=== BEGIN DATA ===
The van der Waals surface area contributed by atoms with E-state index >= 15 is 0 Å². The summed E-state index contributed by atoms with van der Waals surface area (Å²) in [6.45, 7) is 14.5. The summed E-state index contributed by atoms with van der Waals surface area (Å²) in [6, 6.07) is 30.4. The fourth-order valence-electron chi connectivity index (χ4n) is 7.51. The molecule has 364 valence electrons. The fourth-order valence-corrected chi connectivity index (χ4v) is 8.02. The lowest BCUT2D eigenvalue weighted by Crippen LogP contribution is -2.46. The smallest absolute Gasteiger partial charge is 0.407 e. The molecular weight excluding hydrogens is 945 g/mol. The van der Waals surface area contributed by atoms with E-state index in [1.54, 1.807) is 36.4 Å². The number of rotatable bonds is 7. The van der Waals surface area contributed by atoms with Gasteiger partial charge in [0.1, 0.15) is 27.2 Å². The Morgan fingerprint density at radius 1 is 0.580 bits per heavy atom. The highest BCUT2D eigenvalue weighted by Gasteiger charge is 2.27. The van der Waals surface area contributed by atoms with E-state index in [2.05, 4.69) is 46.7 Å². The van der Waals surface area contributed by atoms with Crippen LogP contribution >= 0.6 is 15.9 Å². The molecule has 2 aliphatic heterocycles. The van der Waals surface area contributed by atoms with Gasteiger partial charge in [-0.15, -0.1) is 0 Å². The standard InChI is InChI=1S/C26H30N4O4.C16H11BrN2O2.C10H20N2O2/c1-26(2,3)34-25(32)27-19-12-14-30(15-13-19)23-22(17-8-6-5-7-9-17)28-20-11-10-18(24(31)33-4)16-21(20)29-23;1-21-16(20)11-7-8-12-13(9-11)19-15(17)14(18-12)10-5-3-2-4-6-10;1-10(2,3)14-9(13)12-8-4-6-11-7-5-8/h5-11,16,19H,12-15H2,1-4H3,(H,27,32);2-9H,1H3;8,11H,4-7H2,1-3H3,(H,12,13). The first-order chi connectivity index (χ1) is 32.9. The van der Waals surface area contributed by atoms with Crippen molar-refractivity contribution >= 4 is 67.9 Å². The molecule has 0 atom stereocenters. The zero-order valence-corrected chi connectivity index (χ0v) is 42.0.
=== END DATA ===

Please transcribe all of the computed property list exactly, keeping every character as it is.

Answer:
The van der Waals surface area contributed by atoms with E-state index >= 15 is 0 Å². The summed E-state index contributed by atoms with van der Waals surface area (Å²) in [6.45, 7) is 14.5. The summed E-state index contributed by atoms with van der Waals surface area (Å²) in [6, 6.07) is 30.4. The fourth-order valence-electron chi connectivity index (χ4n) is 7.51. The molecule has 364 valence electrons. The fourth-order valence-corrected chi connectivity index (χ4v) is 8.02. The lowest BCUT2D eigenvalue weighted by Crippen LogP contribution is -2.46. The smallest absolute Gasteiger partial charge is 0.407 e. The molecular weight excluding hydrogens is 945 g/mol. The van der Waals surface area contributed by atoms with E-state index in [1.54, 1.807) is 36.4 Å². The number of rotatable bonds is 7. The van der Waals surface area contributed by atoms with Gasteiger partial charge in [0.1, 0.15) is 27.2 Å². The Morgan fingerprint density at radius 1 is 0.580 bits per heavy atom. The highest BCUT2D eigenvalue weighted by Gasteiger charge is 2.27. The van der Waals surface area contributed by atoms with E-state index in [2.05, 4.69) is 46.7 Å². The van der Waals surface area contributed by atoms with Crippen LogP contribution >= 0.6 is 15.9 Å². The molecule has 2 aliphatic heterocycles. The van der Waals surface area contributed by atoms with Gasteiger partial charge in [-0.15, -0.1) is 0 Å². The standard InChI is InChI=1S/C26H30N4O4.C16H11BrN2O2.C10H20N2O2/c1-26(2,3)34-25(32)27-19-12-14-30(15-13-19)23-22(17-8-6-5-7-9-17)28-20-11-10-18(24(31)33-4)16-21(20)29-23;1-21-16(20)11-7-8-12-13(9-11)19-15(17)14(18-12)10-5-3-2-4-6-10;1-10(2,3)14-9(13)12-8-4-6-11-7-5-8/h5-11,16,19H,12-15H2,1-4H3,(H,27,32);2-9H,1H3;8,11H,4-7H2,1-3H3,(H,12,13). The first-order chi connectivity index (χ1) is 32.9. The van der Waals surface area contributed by atoms with Crippen molar-refractivity contribution >= 4 is 67.9 Å². The molecule has 0 atom stereocenters. The zero-order valence-corrected chi connectivity index (χ0v) is 42.0.